Tag Archive for 'music video'

New Music Video “Time vs. Money”

Our new music video “Time vs. Money” is here!

This video was directed by Shaun Clarke (who also directed our interactive video “How Does It Feel to Be in Love?” in 2011), and it features two extremely talented dancers, Kirsten Evans & Alex Lantz, with choreography by Viktor Plotnikov.  We could not be happier with how this video came out.  The amount of talent, time, effort, and love that went into creating this is truly amazing.  Thank you so much to everyone involved!

In the next few days, we’ll be doing a “Making of” series of posts on our website, with words from Shaun, Viktor, Kirsten and Matt on how this video and song came together, so keep an eye out.  We really hope you enjoy the video.  Please help us share it with everyone!  And be sure to download the song for free if you haven’t already.

Making of “Time vs. Money” Part 4 of 4, Matt Jatkola (Songwriter)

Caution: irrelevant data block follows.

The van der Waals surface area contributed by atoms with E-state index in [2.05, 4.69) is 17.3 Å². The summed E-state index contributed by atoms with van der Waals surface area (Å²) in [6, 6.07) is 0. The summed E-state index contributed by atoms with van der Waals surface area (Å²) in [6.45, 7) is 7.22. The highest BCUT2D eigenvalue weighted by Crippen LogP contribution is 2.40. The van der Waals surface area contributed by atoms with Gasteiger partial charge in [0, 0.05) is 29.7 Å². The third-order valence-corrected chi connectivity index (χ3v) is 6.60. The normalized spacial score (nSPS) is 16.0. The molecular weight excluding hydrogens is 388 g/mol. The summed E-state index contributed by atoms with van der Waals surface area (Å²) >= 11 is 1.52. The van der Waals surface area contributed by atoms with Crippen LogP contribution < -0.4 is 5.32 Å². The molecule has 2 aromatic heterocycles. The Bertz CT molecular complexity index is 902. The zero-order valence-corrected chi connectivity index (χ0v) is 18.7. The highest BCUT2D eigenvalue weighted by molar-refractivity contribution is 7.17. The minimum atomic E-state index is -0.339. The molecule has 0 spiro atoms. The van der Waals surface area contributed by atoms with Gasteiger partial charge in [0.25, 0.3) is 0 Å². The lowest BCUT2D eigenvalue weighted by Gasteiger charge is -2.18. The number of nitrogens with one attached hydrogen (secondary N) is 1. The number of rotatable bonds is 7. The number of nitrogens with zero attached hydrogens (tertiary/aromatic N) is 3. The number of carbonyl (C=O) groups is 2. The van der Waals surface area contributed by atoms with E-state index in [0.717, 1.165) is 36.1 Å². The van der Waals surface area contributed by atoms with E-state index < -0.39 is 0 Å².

“Time vs. Money” is a song older than this band.  I think I first had the idea in 2007.  I categorized it in my head as an “aggressive rocker.”  When Ben and I started working on material for The Bynars in late 2007, having aggressive rock songs wasn’t our goal… actually quite the opposite, so I pushed the song aside but it was always lingering in the back of my mind.
Lyrically, the song was inspired by my life at the time.  I had just finished college, moved close to Boston with my girlfriend, the first time I’d ever lived away from home.  So much changed that year and although it was exciting, it certainly wasn’t easy.  We had the inevitable money problems young people have, and I had a chip on my shoulder about time and age.  I was spending time.  She was spending money.  (Hoo-whoa.)  The song is about that push and pull.  Time and money were pushing and pulling us, ruling our lives, but what was actually holding things together?  Time and money don’t hold things together… those are concepts created my man – words, constructs, unnatural things.  Those things aren’t real.  What was actually holding things together was our secret: love.